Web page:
How do you protect yourself from competition? Do you have any trademarks/patents?

Yes, our lens technology, Tajima Urethane™, is patented. We are the only place you can get this superior lens technology direct to consumer in any frame and we try to be very transparent in how we describe our lenses to our consumers on our website.

In terms of protecting ourselves from competition, there are other lens replacement companies out there, but they all use cheap and generic polycarbonate lenses, which they try to tout as high quality or “elite”, but in reality, they will be cheaper and worse in quality… you get what you pay for! Besides Tajima Direct, our patented lens technology is only sold to a select group of some of the greatest sunglass brands in the world.

What are the top 3-5 apps your business could not run without?Why are they essential?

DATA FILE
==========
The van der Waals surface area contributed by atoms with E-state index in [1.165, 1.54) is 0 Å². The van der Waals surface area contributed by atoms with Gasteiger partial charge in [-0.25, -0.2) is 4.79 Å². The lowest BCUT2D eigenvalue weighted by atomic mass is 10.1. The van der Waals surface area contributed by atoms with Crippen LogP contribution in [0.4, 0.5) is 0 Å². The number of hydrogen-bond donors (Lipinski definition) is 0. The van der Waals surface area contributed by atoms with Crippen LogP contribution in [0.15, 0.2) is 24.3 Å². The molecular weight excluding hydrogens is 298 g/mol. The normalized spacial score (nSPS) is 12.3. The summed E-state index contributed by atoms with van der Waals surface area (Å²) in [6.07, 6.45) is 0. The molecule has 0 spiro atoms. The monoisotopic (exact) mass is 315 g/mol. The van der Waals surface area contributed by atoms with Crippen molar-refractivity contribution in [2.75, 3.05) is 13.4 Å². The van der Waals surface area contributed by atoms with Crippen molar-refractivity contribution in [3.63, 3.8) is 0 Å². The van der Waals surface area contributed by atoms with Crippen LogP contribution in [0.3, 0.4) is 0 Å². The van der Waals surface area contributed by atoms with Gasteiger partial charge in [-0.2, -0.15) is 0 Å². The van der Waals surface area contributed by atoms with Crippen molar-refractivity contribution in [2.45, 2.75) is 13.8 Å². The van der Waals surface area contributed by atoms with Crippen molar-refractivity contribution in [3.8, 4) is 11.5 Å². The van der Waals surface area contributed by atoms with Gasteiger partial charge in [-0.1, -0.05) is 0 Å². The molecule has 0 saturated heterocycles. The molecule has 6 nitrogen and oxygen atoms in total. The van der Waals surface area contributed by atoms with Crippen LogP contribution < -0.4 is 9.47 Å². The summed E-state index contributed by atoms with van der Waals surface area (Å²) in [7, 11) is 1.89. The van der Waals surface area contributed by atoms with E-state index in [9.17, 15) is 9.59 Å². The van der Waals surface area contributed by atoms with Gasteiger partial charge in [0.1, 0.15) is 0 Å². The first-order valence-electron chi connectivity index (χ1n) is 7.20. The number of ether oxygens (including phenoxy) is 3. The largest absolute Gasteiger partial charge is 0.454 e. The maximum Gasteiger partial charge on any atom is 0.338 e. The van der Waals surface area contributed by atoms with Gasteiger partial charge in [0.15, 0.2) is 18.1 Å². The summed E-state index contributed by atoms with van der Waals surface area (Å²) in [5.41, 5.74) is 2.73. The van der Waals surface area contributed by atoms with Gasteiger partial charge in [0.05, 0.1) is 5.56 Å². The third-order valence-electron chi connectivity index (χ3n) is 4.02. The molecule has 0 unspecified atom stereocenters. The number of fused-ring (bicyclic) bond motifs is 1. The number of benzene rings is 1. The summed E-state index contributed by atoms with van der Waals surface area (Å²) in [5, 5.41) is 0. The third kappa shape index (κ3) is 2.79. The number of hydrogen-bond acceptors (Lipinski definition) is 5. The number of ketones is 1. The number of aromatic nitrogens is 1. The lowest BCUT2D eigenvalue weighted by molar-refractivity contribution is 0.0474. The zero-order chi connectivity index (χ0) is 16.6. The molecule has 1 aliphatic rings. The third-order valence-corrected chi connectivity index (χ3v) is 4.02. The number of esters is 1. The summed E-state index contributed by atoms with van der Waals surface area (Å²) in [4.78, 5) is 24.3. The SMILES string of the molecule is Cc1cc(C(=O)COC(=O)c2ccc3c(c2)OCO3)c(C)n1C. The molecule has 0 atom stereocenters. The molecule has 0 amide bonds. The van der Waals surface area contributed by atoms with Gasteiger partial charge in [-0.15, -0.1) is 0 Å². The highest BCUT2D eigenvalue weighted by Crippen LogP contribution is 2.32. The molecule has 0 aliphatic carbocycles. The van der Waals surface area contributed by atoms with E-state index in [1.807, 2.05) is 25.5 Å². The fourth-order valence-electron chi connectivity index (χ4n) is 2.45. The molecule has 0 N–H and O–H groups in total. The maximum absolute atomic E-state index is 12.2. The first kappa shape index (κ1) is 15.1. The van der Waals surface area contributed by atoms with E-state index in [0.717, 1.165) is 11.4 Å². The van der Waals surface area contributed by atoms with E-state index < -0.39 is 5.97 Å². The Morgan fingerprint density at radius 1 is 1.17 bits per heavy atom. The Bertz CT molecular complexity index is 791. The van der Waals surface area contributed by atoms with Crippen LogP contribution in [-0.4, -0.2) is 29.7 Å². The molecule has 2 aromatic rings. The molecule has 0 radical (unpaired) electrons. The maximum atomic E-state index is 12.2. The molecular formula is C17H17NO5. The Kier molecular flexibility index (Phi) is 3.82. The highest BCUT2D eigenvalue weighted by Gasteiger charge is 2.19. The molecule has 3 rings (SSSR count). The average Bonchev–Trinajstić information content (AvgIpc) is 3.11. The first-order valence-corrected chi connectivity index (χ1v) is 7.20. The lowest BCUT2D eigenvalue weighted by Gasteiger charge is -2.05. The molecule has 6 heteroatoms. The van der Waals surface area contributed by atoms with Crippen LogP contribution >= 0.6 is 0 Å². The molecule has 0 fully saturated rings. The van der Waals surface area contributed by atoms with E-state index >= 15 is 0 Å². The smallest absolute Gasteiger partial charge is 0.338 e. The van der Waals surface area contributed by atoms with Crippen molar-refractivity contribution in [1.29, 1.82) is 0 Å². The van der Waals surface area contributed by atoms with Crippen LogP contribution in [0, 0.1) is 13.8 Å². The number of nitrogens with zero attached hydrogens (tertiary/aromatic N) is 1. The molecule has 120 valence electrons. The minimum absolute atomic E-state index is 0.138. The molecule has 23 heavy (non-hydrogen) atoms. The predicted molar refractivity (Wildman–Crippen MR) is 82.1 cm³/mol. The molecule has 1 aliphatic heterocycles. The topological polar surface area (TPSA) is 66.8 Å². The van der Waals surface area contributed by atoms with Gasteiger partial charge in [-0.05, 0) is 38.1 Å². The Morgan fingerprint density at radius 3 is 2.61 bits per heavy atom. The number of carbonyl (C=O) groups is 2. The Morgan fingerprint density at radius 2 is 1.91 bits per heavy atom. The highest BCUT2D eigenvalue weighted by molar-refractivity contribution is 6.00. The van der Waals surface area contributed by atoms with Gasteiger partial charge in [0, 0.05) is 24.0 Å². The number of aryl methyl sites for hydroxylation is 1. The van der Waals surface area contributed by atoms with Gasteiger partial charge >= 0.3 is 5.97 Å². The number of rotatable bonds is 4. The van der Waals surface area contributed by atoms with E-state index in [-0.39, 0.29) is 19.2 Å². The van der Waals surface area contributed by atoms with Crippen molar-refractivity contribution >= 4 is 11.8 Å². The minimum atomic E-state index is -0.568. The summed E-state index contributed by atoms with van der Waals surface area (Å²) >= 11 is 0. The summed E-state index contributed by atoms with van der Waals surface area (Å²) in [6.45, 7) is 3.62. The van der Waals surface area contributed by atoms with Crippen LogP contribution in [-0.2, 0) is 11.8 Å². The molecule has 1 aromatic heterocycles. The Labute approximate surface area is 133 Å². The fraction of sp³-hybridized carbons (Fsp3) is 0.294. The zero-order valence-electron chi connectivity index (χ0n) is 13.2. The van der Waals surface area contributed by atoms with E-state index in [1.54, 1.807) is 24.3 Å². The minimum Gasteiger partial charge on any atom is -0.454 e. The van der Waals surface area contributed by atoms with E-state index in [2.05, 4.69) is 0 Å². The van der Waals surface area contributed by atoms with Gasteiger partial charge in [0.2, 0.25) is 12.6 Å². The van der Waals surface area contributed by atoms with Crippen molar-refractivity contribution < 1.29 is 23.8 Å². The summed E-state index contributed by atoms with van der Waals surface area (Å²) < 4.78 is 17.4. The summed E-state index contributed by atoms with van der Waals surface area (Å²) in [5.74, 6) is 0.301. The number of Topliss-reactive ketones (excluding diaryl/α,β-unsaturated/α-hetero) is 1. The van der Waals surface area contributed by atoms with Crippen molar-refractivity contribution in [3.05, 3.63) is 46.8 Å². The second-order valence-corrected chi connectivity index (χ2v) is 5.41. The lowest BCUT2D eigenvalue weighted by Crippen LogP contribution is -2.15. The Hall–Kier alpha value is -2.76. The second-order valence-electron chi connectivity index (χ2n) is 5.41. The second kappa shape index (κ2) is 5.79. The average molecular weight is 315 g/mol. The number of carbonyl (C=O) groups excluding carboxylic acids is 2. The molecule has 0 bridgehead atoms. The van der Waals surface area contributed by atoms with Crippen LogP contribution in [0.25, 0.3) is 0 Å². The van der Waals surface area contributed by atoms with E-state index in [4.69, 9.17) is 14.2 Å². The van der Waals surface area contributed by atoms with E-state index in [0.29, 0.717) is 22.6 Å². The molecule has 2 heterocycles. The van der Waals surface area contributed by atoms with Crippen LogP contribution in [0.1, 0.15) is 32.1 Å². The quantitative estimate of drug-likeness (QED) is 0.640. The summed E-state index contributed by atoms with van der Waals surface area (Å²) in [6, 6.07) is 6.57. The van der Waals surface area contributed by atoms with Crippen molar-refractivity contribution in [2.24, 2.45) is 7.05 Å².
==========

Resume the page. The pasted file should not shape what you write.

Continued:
The top app our business could not run without would firstly be Google Analytics. As a fully online company, we have the luxury of being able to track and gather so much data and information that truly drives much of our decision making. However, something that my dad always likes to remind me is “Data means nothing without the human element and touch” so we try to use the data, but with humans to make sense of it all. Secondly, we would not be able to run without Google Sheets. It sounds simple, but we keep a master document with 22 tabs ranging from current financials to weekly KPI dashboards to inventory, etc. Lastly, we certainly would not be where we are today without some of the user testing and UX tools we used early on to dial in our website including TrymyUI, which provides user testing so you can watch the user’s screen navigating your site while also listening to their audio saying what they are thinking and HotJar, which allows you to make funnels and record real users screens to see where they click, where they pause, where they drop off, etc.